Lifeguards may be able to administer oxygen and better assist victims of near-drowning situations in the future.

Head of the Department of Lifeguard Services at the National Conservation Commission, Dave Bascombe, said efforts were currently under way to train lifeguards to the level of Emergency Medical Technician (EMT) from this year.

He made these comments to the Barbados Government Information Service as 18 recruits prepare to start a 12-week training course which would qualify them to become lifeguards if they successfully complete each module.

Mr. Bascombe added that moving to EMT status would certify lifeguards to use oxygen as a frontline drug. "If there is a near-drowning, and the person is unconscious, oxygen helps to repair damaged cells and keep cells alive," he said. He added that the more care a lifeguard could give to a victim, the better that person’s chances were for survival.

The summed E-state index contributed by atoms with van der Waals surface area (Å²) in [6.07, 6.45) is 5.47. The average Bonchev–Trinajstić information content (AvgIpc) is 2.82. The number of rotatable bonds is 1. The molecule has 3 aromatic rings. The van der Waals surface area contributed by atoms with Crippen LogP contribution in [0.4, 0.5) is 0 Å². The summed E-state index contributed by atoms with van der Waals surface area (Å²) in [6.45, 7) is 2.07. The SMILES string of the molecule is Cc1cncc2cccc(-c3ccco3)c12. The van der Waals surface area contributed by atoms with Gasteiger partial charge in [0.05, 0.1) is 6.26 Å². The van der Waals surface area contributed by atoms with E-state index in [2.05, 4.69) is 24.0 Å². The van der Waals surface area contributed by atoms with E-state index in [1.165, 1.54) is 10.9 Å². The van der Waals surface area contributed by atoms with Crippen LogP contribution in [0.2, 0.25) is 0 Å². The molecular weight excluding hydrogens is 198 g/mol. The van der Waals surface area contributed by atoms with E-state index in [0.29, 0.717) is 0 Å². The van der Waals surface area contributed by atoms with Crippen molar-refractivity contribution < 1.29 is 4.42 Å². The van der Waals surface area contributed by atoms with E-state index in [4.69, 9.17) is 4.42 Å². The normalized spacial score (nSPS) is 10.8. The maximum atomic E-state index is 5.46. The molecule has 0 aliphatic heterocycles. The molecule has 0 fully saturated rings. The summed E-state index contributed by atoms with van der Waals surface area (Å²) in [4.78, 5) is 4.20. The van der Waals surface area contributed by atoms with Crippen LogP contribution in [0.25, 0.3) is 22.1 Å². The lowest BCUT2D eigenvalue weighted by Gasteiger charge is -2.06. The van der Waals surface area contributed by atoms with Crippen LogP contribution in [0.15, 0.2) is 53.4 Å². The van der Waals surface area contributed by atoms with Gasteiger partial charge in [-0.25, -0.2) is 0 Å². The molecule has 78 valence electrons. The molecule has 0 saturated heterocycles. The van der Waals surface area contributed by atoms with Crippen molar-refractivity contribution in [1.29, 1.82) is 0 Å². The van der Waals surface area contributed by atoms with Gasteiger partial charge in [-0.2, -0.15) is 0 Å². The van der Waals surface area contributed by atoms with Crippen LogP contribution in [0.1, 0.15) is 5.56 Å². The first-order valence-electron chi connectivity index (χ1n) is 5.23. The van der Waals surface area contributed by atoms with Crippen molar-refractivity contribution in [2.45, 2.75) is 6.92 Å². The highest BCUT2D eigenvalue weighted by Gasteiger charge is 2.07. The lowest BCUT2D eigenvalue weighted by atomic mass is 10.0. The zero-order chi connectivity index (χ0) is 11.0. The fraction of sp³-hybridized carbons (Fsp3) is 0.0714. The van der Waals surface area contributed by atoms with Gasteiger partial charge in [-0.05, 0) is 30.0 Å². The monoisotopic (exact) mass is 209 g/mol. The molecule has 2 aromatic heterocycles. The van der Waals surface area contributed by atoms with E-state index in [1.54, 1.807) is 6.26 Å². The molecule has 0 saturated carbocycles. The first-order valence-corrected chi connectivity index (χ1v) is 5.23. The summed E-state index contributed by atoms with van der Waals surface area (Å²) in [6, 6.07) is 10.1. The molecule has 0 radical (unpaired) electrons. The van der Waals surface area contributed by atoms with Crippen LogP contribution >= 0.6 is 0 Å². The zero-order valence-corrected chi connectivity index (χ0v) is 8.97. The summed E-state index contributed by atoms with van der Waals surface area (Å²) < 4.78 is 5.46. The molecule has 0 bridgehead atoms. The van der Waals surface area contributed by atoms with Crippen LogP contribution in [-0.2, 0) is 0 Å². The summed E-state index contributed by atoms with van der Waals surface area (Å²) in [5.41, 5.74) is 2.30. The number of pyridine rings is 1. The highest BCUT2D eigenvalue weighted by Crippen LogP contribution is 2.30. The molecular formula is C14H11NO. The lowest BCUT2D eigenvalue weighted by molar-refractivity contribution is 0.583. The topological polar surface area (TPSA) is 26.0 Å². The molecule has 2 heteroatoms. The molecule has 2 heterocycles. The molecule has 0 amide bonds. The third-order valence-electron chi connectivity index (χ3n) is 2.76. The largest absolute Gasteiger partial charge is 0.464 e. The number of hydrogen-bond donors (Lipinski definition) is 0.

Lifeguards posted at 17 of Barbados’ beaches are often called upon to respond to both land and sea emergencies, including heart attacks and accidents. Mr. Bascombe explained that there may be situations where a lifeguard may be required to administer oxygen, do a suction, or set up an intravenous line while in the field.

At present lifeguards are not allowed to administer oxygen as only those certified as EMTs are allowed to do so. However, Mr. Bascombe pointed out that consideration was being given to have lifeguards trained at the Barbados Community College in this discipline.

He explained that it was a process which would have to be undertaken over time, and noted that it would come as part of the continuous training which lifeguards are expected to undergo every two years.


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